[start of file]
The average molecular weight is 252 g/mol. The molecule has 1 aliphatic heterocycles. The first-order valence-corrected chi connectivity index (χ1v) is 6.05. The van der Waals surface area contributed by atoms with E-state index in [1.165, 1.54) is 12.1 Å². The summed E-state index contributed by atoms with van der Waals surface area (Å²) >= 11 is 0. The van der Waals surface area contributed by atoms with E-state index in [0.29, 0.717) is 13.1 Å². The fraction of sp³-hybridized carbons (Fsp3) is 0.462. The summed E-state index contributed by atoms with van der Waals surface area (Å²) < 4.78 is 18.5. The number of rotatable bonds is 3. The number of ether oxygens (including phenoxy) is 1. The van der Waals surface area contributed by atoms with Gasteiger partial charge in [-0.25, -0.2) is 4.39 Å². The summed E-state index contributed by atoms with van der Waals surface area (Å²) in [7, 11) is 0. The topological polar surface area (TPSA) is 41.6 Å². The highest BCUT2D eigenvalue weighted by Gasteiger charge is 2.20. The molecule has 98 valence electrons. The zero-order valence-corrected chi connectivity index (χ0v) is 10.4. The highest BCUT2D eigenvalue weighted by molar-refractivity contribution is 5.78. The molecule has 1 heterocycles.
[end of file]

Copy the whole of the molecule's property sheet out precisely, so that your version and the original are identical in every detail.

The average molecular weight is 252 g/mol. The molecule has 1 aliphatic heterocycles. The first-order valence-corrected chi connectivity index (χ1v) is 6.05. The van der Waals surface area contributed by atoms with E-state index in [1.165, 1.54) is 12.1 Å². The summed E-state index contributed by atoms with van der Waals surface area (Å²) >= 11 is 0. The van der Waals surface area contributed by atoms with E-state index in [0.29, 0.717) is 13.1 Å². The fraction of sp³-hybridized carbons (Fsp3) is 0.462. The summed E-state index contributed by atoms with van der Waals surface area (Å²) < 4.78 is 18.5. The number of rotatable bonds is 3. The number of ether oxygens (including phenoxy) is 1. The van der Waals surface area contributed by atoms with Gasteiger partial charge in [-0.25, -0.2) is 4.39 Å². The summed E-state index contributed by atoms with van der Waals surface area (Å²) in [7, 11) is 0. The topological polar surface area (TPSA) is 41.6 Å². The highest BCUT2D eigenvalue weighted by Gasteiger charge is 2.20. The molecule has 98 valence electrons. The zero-order valence-corrected chi connectivity index (χ0v) is 10.4. The highest BCUT2D eigenvalue weighted by molar-refractivity contribution is 5.78. The molecule has 1 heterocycles.